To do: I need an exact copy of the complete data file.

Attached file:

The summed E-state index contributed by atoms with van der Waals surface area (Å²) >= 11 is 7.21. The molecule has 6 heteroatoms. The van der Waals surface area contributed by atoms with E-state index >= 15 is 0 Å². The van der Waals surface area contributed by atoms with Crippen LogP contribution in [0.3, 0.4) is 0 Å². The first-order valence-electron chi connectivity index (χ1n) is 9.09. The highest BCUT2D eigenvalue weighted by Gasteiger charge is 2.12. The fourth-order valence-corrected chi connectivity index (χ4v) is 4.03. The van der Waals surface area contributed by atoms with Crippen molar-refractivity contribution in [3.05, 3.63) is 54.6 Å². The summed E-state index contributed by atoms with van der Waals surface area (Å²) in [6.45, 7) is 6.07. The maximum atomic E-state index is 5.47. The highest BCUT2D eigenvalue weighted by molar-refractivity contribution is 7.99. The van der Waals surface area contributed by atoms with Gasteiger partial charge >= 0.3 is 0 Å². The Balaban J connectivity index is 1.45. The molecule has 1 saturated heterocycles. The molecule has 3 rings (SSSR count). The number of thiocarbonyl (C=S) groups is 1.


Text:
The summed E-state index contributed by atoms with van der Waals surface area (Å²) >= 11 is 7.21. The molecule has 6 heteroatoms. The van der Waals surface area contributed by atoms with E-state index >= 15 is 0 Å². The van der Waals surface area contributed by atoms with Crippen LogP contribution in [0.3, 0.4) is 0 Å². The first-order valence-electron chi connectivity index (χ1n) is 9.09. The highest BCUT2D eigenvalue weighted by Gasteiger charge is 2.12. The fourth-order valence-corrected chi connectivity index (χ4v) is 4.03. The van der Waals surface area contributed by atoms with Crippen molar-refractivity contribution in [3.05, 3.63) is 54.6 Å². The summed E-state index contributed by atoms with van der Waals surface area (Å²) in [6.45, 7) is 6.07. The maximum atomic E-state index is 5.47. The highest BCUT2D eigenvalue weighted by molar-refractivity contribution is 7.99. The van der Waals surface area contributed by atoms with Gasteiger partial charge >= 0.3 is 0 Å². The Balaban J connectivity index is 1.45. The molecule has 1 saturated heterocycles. The molecule has 3 rings (SSSR count). The number of thiocarbonyl (C=S) groups is 1.